They and Evans then went through last spring’s Fredericksburg Regional Teacher Job Fair together and found it an advantage.

“It’s nice to have some teammates, some support,” Evans said. “It builds your confidence to talk to principals and school representatives.”

Martin also had Burchett take her through mock interviews.

Spotsylvania hired all three women, which was their first choice. They went through orientation together and helped one another prepare for the start of this school year.

“I wouldn’t want to work anywhere else,” said Evans, who splits her time as a special education teacher between Berkeley Elementary and Spotsylvania Middle.

She said  fellow teachers have welcomed her ideas, despite her youth.

“I’m actually working with a lot of teachers that taught me at Spotsylvania Middle School,” she said.

Burchett and Martin both wound up teaching third grade, Burchett at Harrison Road Elementary and Martin atCourthouse Road.

Teaching the same grade has enabled them to continue helping each other.

Martin said the staff at Courthouse Road Elementary has been very supportive, but as the only first-year teacher there, she’s glad she can call Burchett and Evans to compare stories.

“I would be lost without them,” she said.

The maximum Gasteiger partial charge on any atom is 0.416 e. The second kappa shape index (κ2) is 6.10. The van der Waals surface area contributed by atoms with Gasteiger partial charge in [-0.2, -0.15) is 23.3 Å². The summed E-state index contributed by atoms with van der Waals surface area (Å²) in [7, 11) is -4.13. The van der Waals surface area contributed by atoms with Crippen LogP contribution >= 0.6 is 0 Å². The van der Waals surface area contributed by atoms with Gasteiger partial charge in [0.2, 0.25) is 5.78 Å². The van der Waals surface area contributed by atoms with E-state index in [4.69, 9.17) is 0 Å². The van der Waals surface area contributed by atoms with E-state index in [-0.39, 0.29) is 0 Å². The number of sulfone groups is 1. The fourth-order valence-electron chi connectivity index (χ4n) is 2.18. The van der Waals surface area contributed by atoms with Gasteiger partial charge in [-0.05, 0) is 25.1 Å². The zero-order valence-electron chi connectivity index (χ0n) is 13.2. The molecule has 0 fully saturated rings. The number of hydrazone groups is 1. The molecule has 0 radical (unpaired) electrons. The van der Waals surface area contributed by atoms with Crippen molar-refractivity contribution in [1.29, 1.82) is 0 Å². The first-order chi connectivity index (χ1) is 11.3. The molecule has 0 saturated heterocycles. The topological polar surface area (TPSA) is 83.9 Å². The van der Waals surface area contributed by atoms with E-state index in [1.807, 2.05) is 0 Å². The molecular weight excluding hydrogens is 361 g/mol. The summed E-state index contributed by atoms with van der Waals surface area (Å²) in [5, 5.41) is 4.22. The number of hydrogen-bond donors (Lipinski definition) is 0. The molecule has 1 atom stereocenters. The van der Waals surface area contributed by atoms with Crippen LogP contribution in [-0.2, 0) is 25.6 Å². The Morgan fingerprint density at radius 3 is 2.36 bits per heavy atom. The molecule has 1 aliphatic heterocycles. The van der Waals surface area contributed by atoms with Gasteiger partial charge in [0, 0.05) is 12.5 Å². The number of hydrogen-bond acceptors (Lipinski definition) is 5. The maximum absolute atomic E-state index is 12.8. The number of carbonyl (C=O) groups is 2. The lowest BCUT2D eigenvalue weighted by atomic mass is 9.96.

MAKING A DIFFERENCE

With about four months of experience behind them, the new teachers said UMW prepared them well, but nothing compares to the challenge of leading that first class.

“Time management is key. There is so much you must do, so much that goes into it,” Martin said.

cut: “I just don’t think you realize all that goes into it until you are solely responsible for things.”

Maher said lesson planning is one of the biggest hurdles the first year.

“Developing a system is something you have to go through. You have to develop your own,” she said.

She’s enjoying the 64 seventh-graders in her three math classes. She’s inspired by the ones who have a passion to learn, but she’s  especially invested in those she suspects get their only words of encouragement at school.

That extra level of concern is what she saw modeled by UMW professors.

“By getting to know our students, we can help them in the long run.”

Pamela Gould: 540/735-1972

pgould@freelancestar.com

MEETING THE DEMAND FOR NEW TEACHERS

The University of Mary Washington’s teacher licensure program has developed a pipeline into the local school districts with Spotsylvania and Stafford counties hiring the largest number of graduates.

Prince William County and Fredericksburg hire the second-largest number of newly trained teachers, said Jane Huffman, associate professor in UMW’s College of Education.

The master’s in education classes meet at UMW’s graduate school campus off U.S. 17 in Stafford. Most classes are held evenings, Mondays through Thursdays, and the majority of students complete the program in two years, including one semester student teaching.

Students spend that semester in schools throughout the Fredericksburg region, providing local administrators a chance to see prospective employees at work.

UMW administrators meet regularly with local school superintendents on various topics. It provides a forum to discuss the effectiveness of teachers and job prospects.

Communication with local school districts should get even better now that UMW has hired a full-time director to oversee student teaching placements, Huffman said.

—Pamela Gould